In March 2006, we were blessed with a beautiful baby boy, Sam. He was exactly what we thought, a little boy would be. He was walking by 11 months and running by his 1st birthday. He was reaching all his milestones, and we had no reason to suspect anything was wrong. He had what we thought were normal childhood issues, catching every cold, giving us much grief at bedtime, and selective hearing.
Around his 2nd birthday, we started to notice that his speech wasn’t developing. We received our 1st referral to a paediatrician. This began the long road to diagnosis. We spent the next 2 1/2 years trying to “fix” Sam. He had test after test, which just kept coming back with nothing. He started seeing a speech therapist, an occupational therapist, joined playgroups, and began daycare, all in the hope of improving Sam’s ability. Nothing was working. We were desperate for a diagnosis, we needed to know why he was struggling, and most importantly what to do.
In October 2010, our world fell apart. Sam’s diagnosis was worse than we could have ever imagined. He had a condition called Sanfilippo Syndrome (MPSIII). Its a lysosomal storage disease, which means that he can’t effectively break down an enzyme, so it, along with others would continue to accumulate in his body. Over time this build up, would affect every cell in his body. Sam would lose all his skills, everything... his ability to walk, talk and even eat, Sam was never going to get better. There was no treatment or cure, and he would probably not live past his mid teens.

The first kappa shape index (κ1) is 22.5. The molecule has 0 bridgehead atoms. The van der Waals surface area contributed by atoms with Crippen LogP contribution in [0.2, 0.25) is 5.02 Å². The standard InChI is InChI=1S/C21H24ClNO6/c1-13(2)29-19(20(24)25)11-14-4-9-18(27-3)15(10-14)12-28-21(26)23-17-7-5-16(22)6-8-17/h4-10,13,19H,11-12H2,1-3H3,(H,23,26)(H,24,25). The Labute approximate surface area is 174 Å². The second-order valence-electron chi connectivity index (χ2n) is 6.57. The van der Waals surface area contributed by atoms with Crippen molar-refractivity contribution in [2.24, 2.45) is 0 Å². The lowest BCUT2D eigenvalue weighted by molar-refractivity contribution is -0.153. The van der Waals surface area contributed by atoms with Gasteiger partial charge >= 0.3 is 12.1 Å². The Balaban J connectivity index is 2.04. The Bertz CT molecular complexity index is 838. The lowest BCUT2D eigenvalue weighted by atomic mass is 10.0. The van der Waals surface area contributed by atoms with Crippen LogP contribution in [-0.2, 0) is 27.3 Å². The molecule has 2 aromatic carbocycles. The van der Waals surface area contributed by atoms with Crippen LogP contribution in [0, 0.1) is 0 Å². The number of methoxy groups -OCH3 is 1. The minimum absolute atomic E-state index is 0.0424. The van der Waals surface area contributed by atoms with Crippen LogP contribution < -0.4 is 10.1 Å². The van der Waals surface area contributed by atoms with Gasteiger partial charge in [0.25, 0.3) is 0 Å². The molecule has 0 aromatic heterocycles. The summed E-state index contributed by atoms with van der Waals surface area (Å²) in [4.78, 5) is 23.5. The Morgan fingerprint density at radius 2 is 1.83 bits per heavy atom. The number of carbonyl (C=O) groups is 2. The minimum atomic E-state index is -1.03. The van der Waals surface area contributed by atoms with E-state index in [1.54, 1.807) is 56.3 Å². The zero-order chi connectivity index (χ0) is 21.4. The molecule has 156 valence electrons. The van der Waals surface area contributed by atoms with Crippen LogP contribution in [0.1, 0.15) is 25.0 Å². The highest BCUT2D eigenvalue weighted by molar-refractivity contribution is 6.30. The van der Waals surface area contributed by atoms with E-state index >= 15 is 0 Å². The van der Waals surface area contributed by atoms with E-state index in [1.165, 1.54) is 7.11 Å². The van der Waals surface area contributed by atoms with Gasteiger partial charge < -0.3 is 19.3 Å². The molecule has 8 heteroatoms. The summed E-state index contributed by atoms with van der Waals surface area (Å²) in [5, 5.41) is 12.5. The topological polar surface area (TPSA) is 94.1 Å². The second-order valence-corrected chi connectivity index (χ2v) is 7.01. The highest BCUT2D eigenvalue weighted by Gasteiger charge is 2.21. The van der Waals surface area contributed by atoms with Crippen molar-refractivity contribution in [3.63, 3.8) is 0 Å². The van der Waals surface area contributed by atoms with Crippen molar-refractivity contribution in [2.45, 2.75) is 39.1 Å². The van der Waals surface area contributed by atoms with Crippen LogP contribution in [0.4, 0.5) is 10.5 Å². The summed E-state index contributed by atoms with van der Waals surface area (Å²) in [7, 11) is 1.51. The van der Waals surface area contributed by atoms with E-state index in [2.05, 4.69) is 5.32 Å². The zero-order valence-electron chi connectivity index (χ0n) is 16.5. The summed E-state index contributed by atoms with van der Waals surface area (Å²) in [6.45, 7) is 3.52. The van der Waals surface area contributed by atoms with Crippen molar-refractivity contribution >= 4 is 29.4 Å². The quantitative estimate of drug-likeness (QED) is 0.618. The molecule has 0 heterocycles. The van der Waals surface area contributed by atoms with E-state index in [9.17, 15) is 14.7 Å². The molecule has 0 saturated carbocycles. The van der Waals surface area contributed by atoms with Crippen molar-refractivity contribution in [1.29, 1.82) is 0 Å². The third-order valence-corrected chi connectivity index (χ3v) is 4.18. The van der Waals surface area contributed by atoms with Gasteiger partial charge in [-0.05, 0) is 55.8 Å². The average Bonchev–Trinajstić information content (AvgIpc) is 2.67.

Not only was Sam ‘broken’, but so were we. We cried so many tears, over what was going to happen, and also grieving the loss of the life we had always dreamed of, for Sam. It was such a devastating time for us. The first 12 months were the hardest. We read every article, asked questions of anyone who may have had an answer, and finally came to terms with the new life we had been given.
We decided to always search for treatments, and keep up to date with our new MPS family, but also to live as normal a life as possible. Sam is now 7 and has a little brother Tom (4) who thankfully doesn’t share the same condition. They are happy little boys, who bring us much joy. At times it can be very challenging, keeping Sam well, and also trying to raise a well adjusted little man, Tom. As always we just try our best, and hope that things will work out fine.
Our story is not just a story of sadness, its a story of hope, love and courage to keep fighting. We haven’t given up, just yet. Every day we do our best to keep Sam happy and healthy, in the hope that one day a treatment will come.